Broker Check

7300 Wealth Connect – March 2024

Inflation Makes a Play, Investors Ignore

Just when you thought it was safe to go back into the department store, inflation surprised to the upside last month!

As reported in mid-February, the Consumer Price Index(CPI) rose 0.3% in January, and the core CPI, which minuses out food and energy, rose 0.4% per the U.S. Bureau of Labor Statistics.

According to the Wall Street Journal, both measures topped expectations by 0.1%. On an annual basis, the CPI is up 3.1% and the core CPI is up 3.9%. Neither comes close to the Federal Reserve’s definition of price stability, which it characterizes as a 2% annual rate.

Inflation had been moving in the right direction, and January is a reminder that unwanted surprises are to be expected.

Why focus on core inflation?

Groceries and energy are a big part of the cost of living. Besides, the CPI is lower today when food and energy are included.

Food and energy can be volatile. So, economists like focusing on the core rate as it provides a better picture of underlying inflation trends.

As Figure 1 illustrates, inflation rose at its fastest pace since April. More recently, progress toward a more stable price level has stalled, and the rate has ticked higher.

Figure 2 highlights what’s under the hood.

In 2021, the price of consumer goods jumped amid supply chain woes, super-low interest rates, and government payments to families and individuals that flowed into consumer goods. But a much-improved supply chain has eased bottlenecks, and prices for goods have stabilized.

Services, however, are much stickier and are stuck near 5%.

Investors side-stepped inflation worries last month

A strong January employment report, coupled with a lack of progress in inflation, threw cold water on talk of a March rate cut by the Fed.

One key measure from the CME Group now projects three quarter-point rate cuts this year versus six or seven in January. That is a considerable difference.

Nonetheless, a more moderate path did little to dampen enthusiasm for stocks last month.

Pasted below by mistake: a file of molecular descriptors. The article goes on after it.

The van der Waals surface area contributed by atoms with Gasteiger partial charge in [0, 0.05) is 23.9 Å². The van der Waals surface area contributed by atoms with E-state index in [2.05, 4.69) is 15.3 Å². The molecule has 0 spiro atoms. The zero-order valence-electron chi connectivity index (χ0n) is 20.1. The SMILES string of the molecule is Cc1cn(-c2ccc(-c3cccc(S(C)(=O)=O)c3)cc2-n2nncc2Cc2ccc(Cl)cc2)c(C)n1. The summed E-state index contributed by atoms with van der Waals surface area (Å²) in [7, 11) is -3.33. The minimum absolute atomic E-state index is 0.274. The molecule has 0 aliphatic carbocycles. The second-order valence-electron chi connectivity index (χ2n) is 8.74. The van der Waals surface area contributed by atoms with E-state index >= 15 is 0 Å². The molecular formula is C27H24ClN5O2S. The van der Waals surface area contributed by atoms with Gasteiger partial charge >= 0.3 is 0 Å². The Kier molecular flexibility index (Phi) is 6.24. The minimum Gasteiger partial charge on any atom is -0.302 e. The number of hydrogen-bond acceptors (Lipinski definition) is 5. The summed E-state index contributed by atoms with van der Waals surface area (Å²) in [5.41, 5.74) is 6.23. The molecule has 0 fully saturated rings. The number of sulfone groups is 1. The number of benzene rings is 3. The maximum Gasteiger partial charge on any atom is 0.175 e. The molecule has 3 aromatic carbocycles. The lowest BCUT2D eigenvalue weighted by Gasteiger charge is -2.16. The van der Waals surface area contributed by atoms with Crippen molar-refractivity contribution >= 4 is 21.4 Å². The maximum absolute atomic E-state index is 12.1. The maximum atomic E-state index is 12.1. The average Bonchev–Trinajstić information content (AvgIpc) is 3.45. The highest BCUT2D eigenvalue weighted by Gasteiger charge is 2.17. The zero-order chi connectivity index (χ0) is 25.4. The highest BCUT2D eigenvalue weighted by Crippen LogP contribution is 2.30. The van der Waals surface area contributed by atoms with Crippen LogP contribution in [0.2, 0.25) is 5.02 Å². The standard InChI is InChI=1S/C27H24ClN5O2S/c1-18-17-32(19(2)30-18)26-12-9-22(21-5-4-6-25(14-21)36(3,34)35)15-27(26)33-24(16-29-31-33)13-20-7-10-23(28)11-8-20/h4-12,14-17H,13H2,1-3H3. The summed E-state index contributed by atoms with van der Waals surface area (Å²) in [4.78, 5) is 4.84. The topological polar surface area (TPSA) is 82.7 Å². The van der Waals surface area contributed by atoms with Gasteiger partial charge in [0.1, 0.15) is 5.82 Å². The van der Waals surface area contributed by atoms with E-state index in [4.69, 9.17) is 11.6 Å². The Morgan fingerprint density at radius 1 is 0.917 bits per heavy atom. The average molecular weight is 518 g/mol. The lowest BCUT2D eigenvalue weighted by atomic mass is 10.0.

The S&P 500 Index and the Dow Jones Industrials set new highs late in the month, and the Nasdaq Composite closed at a new high at month’s end, eclipsing its previous high over two years ago (MarketWatch data).

Credit a growing economy, rising corporate profits, and an appetite for AI-related stocks among investors. Notably, stocks pushed higher even as bond yields rose last month.

Yet, according to Bloomberg News, a few investors are starting to factor in a possible rate hike or hikes this year as the Fed struggles to steer the economy toward a soft landing.

Because rate increases aren’t expected this year, any talk of further tightening by Fed officials, if it were to surface, would likely create some volatility.

But, as the table below suggests, rate cuts alone don’t fuel market gains when the reductions are in reaction to a recession.

In contrast, profit growth typically accompanies the soft-landing scenario that avoids a recession. In that case, lower interest rates and rising profits have historically aided stocks.

But any benefit from falling interest rates that coincide with a recession has historically been offset by stiff headwinds from falling profits, which is typical of a recession.

Final thoughts

Perhaps the 0.4% rise in the core CPI was an aberration tied to the calendar. Some firms may see January as a good time to hike prices. You know, turn the page on the calendar, raise prices. Or, price hikes come in response to annual wage hikes. We’ve seen it before.

Besides, the road to price stability was never going to be a straight line. Sometimes, you expect a zig, and instead, it zags.

Unfortunately, the recent trend highlights more zags than zigs, as illustrated in Figure 1. That suggests the last mile to price stability may be the hardest.

Yet, that didn’t discourage investors last month.

Please let me know if you have questions or would like to discuss any other matters.